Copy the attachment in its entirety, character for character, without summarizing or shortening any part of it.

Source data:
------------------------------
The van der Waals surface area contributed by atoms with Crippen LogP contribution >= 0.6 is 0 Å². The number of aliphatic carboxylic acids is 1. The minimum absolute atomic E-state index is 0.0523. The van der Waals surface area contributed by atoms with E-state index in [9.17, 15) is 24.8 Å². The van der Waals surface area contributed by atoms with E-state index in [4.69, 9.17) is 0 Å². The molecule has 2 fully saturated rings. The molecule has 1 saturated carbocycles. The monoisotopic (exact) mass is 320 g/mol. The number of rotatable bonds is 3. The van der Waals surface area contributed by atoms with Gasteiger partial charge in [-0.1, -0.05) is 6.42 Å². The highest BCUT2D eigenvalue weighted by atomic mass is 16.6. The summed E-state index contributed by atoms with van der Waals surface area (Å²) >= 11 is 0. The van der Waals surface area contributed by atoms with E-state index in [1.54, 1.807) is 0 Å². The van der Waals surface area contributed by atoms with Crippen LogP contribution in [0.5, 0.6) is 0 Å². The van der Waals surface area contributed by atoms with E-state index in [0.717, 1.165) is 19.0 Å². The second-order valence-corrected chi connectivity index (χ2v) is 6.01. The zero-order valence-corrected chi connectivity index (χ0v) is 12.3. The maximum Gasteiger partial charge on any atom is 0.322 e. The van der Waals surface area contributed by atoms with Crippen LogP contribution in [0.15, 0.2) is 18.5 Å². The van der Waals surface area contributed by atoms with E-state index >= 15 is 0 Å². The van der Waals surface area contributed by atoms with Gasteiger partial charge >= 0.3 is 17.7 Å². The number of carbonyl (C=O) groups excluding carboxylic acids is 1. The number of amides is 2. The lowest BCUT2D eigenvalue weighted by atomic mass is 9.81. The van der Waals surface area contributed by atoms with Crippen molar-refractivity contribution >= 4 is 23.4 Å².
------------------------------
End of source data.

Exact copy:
The van der Waals surface area contributed by atoms with Crippen LogP contribution >= 0.6 is 0 Å². The number of aliphatic carboxylic acids is 1. The minimum absolute atomic E-state index is 0.0523. The van der Waals surface area contributed by atoms with E-state index in [9.17, 15) is 24.8 Å². The van der Waals surface area contributed by atoms with E-state index in [4.69, 9.17) is 0 Å². The molecule has 2 fully saturated rings. The molecule has 1 saturated carbocycles. The monoisotopic (exact) mass is 320 g/mol. The number of rotatable bonds is 3. The van der Waals surface area contributed by atoms with Gasteiger partial charge in [-0.1, -0.05) is 6.42 Å². The highest BCUT2D eigenvalue weighted by atomic mass is 16.6. The summed E-state index contributed by atoms with van der Waals surface area (Å²) >= 11 is 0. The van der Waals surface area contributed by atoms with E-state index in [1.54, 1.807) is 0 Å². The van der Waals surface area contributed by atoms with Crippen LogP contribution in [0.5, 0.6) is 0 Å². The van der Waals surface area contributed by atoms with E-state index in [0.717, 1.165) is 19.0 Å². The second-order valence-corrected chi connectivity index (χ2v) is 6.01. The zero-order valence-corrected chi connectivity index (χ0v) is 12.3. The maximum Gasteiger partial charge on any atom is 0.322 e. The van der Waals surface area contributed by atoms with Crippen LogP contribution in [0.15, 0.2) is 18.5 Å². The van der Waals surface area contributed by atoms with E-state index >= 15 is 0 Å². The van der Waals surface area contributed by atoms with Gasteiger partial charge >= 0.3 is 17.7 Å². The number of carbonyl (C=O) groups excluding carboxylic acids is 1. The number of amides is 2. The lowest BCUT2D eigenvalue weighted by atomic mass is 9.81. The van der Waals surface area contributed by atoms with Crippen molar-refractivity contribution >= 4 is 23.4 Å².